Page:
Blog | Phase three, face masks and mental health

29th July 2020

Phase 3 of recovery from coronavirus has brought new changes to lockdown in Scotland. In our latest blog, our Public Affairs Assistant, Hannah Brisbane, explores the issue of face coverings being made mandatory in shops and what it means to people with mental health problems.  

On the 10th of July, Scotland entered into Phase three  of lockdown easing which brought about the most significant changes to lockdown since it began. We’re now allowed to meet up in larger groups outside and inside, children under 12 no longer need to socially distance and hairdressers have (finally) reopened.

One of the biggest changes of Phase three  was the decision to make face coverings mandatory in shops, alongside public transport. According to the Scottish Government, wearing a face covering reduces the risk of someone who has the virus spreading it to others, especially in enclosed spaces where physical distancing is more difficult.[ii]  

It’s worth pointing out that a face covering doesn’t need to be a fancy face mask like the ones healthcare workers wear; it just needs to be a piece of fabric that covers your mouth and nose, ties comfortably around your head and allows you to breathe through it. You could use something as simple as a scarf, bandana or, if you’re feeling creative, a homemade mask made out of cloth.

It’s been great to see so many people wearing face coverings since the rule was brought in. However, it’s important to remember that there are lots of reasons why someone might not be able to wear one, including for mental health reasons.

SAMH has heard from people with mental health problems who can’t wear a face covering because it causes anxiety or claustrophobia. At the same time, these people are worried about being judged by others for not wearing one.

One person told us,

“I suffer from what can only be described as social anxiety and endure intense anxiety, bordering on full-on panic attacks, in public places particularly shops.  The consequences of lockdown (queues outside shops, one-way systems, etc.) have already meant that all progress I made re. my anxiety has now been destroyed. I simply cannot think of anything worse than having my nose and mouth covered and feeling like my breathing is restricted while suffering from intense anxiety symptoms. “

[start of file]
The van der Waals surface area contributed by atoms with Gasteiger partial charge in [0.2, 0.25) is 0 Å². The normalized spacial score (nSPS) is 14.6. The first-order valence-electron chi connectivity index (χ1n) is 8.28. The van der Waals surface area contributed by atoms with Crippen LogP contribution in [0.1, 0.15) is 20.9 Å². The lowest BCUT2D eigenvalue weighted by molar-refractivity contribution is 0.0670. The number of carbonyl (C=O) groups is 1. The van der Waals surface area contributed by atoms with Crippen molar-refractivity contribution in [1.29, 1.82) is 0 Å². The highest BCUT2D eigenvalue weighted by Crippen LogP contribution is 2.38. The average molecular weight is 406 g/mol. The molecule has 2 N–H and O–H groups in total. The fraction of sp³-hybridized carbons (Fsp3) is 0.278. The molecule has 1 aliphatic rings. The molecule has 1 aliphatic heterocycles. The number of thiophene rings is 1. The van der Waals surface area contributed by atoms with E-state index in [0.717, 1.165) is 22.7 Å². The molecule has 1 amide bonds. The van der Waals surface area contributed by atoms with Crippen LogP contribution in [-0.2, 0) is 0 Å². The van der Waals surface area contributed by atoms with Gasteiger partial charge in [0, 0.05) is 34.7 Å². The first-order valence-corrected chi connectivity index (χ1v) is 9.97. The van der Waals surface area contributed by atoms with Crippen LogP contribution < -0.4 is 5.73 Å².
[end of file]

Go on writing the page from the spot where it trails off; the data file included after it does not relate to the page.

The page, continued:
It should be emphasised that the Scottish Government do not expect you to wear a face covering if you have “…a health condition or you are disabled and a face covering would be inappropriate because it would cause difficulty, pain or severe distress or anxiety…” [iii]

If you’re someone who can’t wear a face covering, nobody should ask you to prove why. Official guidance issued to shop owners states that retail staff should not be asked to enforce the new rule and also advises against refusing entry or service to a customer without a face covering. Many large supermarkets, like Lidl and Sainsbury’s, have confirmed that their staff will not police the rule. While it is the job of Police Scotland to ensure people are complying, the First Minister has stated that this will be done “proportionately and sensitively”.[iv]

If you’re still worried about being challenged for not wearing a covering, Disability Equality Scotland has created an unofficial exemption card that you can print or save on your phone to show people in shops or public transport.

Alternatively, if you’re someone who can wear a face covering then please be mindful of why someone else might not be able to. Lockdown has been challenging for everyone, with or without mental health problems, so let’s try to show each other some kindness and respect.

Remember, wearing a face covering is just one way we can keep each other safe; it’s still just as important to wash your hands regularly and keep a safe distance from others.

If you’d like more information regarding anxiety check out our Understanding Anxiety publication. You can also find out the latest information for protecting your mental health during coronavirus via our information hub.